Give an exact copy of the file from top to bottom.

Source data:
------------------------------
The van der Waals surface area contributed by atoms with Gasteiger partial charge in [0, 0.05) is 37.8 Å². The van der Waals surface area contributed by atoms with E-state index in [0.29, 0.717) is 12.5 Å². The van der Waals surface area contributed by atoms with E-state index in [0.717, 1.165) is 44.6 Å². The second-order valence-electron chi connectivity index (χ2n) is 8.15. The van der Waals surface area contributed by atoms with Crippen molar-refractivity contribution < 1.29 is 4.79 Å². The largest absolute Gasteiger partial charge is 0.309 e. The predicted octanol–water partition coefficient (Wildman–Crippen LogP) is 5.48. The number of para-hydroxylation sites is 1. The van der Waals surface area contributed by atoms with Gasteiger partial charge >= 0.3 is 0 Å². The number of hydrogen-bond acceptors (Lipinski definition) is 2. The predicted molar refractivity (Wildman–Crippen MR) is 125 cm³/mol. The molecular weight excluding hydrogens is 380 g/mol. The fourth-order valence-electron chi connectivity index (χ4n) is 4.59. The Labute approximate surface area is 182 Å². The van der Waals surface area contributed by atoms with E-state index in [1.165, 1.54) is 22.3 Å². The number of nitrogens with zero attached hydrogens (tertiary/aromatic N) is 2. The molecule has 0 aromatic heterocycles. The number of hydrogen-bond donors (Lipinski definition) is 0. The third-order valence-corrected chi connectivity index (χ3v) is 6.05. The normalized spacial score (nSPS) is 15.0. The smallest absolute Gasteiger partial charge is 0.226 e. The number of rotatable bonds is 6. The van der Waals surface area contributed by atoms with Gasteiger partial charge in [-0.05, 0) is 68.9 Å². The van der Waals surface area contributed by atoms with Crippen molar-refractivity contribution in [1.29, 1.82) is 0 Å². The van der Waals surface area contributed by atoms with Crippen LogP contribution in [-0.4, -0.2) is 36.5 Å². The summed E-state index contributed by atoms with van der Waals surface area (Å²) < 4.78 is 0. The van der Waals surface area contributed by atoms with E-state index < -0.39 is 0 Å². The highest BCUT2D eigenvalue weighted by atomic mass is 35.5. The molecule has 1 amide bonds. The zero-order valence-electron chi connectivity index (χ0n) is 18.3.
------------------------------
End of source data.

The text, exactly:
The van der Waals surface area contributed by atoms with Gasteiger partial charge in [0, 0.05) is 37.8 Å². The van der Waals surface area contributed by atoms with E-state index in [0.29, 0.717) is 12.5 Å². The van der Waals surface area contributed by atoms with E-state index in [0.717, 1.165) is 44.6 Å². The second-order valence-electron chi connectivity index (χ2n) is 8.15. The van der Waals surface area contributed by atoms with Crippen molar-refractivity contribution < 1.29 is 4.79 Å². The largest absolute Gasteiger partial charge is 0.309 e. The predicted octanol–water partition coefficient (Wildman–Crippen LogP) is 5.48. The number of para-hydroxylation sites is 1. The van der Waals surface area contributed by atoms with Gasteiger partial charge >= 0.3 is 0 Å². The number of hydrogen-bond acceptors (Lipinski definition) is 2. The predicted molar refractivity (Wildman–Crippen MR) is 125 cm³/mol. The molecular weight excluding hydrogens is 380 g/mol. The fourth-order valence-electron chi connectivity index (χ4n) is 4.59. The Labute approximate surface area is 182 Å². The van der Waals surface area contributed by atoms with E-state index in [1.165, 1.54) is 22.3 Å². The number of nitrogens with zero attached hydrogens (tertiary/aromatic N) is 2. The molecule has 0 aromatic heterocycles. The number of hydrogen-bond donors (Lipinski definition) is 0. The third-order valence-corrected chi connectivity index (χ3v) is 6.05. The normalized spacial score (nSPS) is 15.0. The smallest absolute Gasteiger partial charge is 0.226 e. The number of rotatable bonds is 6. The van der Waals surface area contributed by atoms with Gasteiger partial charge in [-0.05, 0) is 68.9 Å². The van der Waals surface area contributed by atoms with Crippen molar-refractivity contribution in [1.29, 1.82) is 0 Å². The van der Waals surface area contributed by atoms with Crippen LogP contribution in [-0.4, -0.2) is 36.5 Å². The summed E-state index contributed by atoms with van der Waals surface area (Å²) < 4.78 is 0. The van der Waals surface area contributed by atoms with E-state index < -0.39 is 0 Å². The highest BCUT2D eigenvalue weighted by atomic mass is 35.5. The molecule has 1 amide bonds. The zero-order valence-electron chi connectivity index (χ0n) is 18.3.